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PostPosted: Mon Jan 03, 2011 11:52 am 
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Location: Turks and Caicos Islands
Have you guys developed a good way to launch and retrieve the boat from that Trailex trailer yet? Launching it is fairly straightforward...getting it back on is a bit more problematic. It's difficult for me to get the trailer deep enough to float the boat on. And I have already seen a couple slices in it from the sharp edges of the aluminum.

Some kind of big friendly roller back there would be good. Something to keep the boat off the sharp stuff until it contacts the bunks.

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PostPosted: Mon Jan 03, 2011 8:28 pm 
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I have not too many issues. I back up till the rear cradle is just under water, then I pull the TI the rest of the way. BTW: I do not know if this normal practice but I unplug the trailer lights before backing into the water cause I got tired of replacing the rear light bulbs.

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PostPosted: Tue Jan 04, 2011 5:54 am 
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Location: Turks and Caicos Islands
Maybe I just need to find a steeper ramp. Using the beach, or over rocks, is kinda common here. I only know of a few paved, actual boat ramps.

I didn't bother putting the lights on my trailer. Its kind of a non-issue here.

I am thinking I will take a little grinder and take all the sharp edges off the aluminum sections at the back end of the trailer.

I also discovered, by the way, that a Weller soldering gun will melt a shaved bit of plastic right back into place on the hull.

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PostPosted: Tue Jan 04, 2011 6:43 am 
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You make good points - I can see how that a shallow ramp or beach could be an issue. With 2 people perhaps you can lift the beast from the back but that might be a challenge. Agree with with the sharp edges on the trailer. Sorry, I could not provide much help on this one.

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PostPosted: Tue Jan 04, 2011 7:27 am 
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Location: Turks and Caicos Islands
I am playing around with some ideas for a front 'y' support for the bow, and a roller for the back. I have to check around here and see what I can come up with for supplies. Not a lot of options on an island 17 miles long and 2 miles wide.

But I think one of the building supply stores here carries a selection of aluminum bar stock.

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PostPosted: Wed Jan 05, 2011 6:27 am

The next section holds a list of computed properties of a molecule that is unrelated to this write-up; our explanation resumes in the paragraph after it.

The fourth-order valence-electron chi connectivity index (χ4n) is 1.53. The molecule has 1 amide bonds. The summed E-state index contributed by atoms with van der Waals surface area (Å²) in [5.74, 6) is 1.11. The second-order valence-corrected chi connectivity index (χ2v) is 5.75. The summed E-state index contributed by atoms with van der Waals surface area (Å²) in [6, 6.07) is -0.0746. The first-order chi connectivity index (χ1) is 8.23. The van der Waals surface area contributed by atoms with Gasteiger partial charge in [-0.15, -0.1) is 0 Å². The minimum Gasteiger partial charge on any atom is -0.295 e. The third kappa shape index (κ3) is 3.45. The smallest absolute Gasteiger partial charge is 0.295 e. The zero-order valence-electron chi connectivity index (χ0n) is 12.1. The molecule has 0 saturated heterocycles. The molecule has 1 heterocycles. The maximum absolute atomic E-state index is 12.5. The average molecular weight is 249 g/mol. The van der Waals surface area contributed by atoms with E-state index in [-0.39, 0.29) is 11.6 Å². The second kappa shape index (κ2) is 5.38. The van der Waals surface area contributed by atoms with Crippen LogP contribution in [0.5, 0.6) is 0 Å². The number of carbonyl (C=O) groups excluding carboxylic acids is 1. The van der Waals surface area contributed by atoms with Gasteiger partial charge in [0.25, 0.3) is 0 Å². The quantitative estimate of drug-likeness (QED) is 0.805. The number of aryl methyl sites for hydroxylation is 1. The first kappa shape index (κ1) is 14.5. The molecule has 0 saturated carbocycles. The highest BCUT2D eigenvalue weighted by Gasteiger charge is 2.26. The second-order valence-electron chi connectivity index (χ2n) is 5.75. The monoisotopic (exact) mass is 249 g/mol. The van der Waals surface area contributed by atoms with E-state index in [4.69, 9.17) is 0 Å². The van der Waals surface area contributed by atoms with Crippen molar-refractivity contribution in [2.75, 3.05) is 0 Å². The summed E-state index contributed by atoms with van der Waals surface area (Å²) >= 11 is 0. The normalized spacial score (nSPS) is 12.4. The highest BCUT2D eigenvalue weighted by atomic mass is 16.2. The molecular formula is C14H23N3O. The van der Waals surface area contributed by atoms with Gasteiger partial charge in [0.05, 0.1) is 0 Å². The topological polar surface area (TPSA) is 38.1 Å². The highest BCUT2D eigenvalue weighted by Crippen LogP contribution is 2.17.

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Location: Texas
Sounds good. Let us know what you come up with.

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PostPosted: Wed Jan 05, 2011 1:28 pm 
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Location: Turks and Caicos Islands
checked local aluminum stock yesterday. Pretty thin selection. I might have to re-think in 3/4" PVC and Noodles.

This is a shallow, very well used local ramp, and the softest one I can get to easily. I had to unhitch the trailer and walk it down.

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and also walked the trailer into the water for the retrieval.

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PostPosted: Wed Jan 05, 2011 1:57 pm 
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Location: Texas
One idea (which I have done).

Do you have cart wheels ? I bought a set of the heavy duty Hobie cart wheels, course the beach wheels are probably better for your application. Anyway, you can plug the wheels into the scupper holes while the boat is on the trailer. Once they are in then back the boat off the rest of the way and walk it down. When beaching plug wheels in while boat is the water and then walk it up to the trailer, push it on, lift slightly to get the wheels out and then push it on the rest of the way.

Hope that made sense?

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PostPosted: Wed Jan 05, 2011 3:24 pm 
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Location: Turks and Caicos Islands
The cart wheels make me kinda nervous after seeing what happened to another TI owner. I might wait to see what kind of fix Hobie comes up with before going that route. We have been launching in some pretty hefty chop recently. It would be lifting and dropping a boat without much encouragement.

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PostPosted: Wed Jan 05, 2011 4:50 pm 
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Location: Houston, Texas
Gringo,

Sorry for the long post, but I have some new info you might find useful.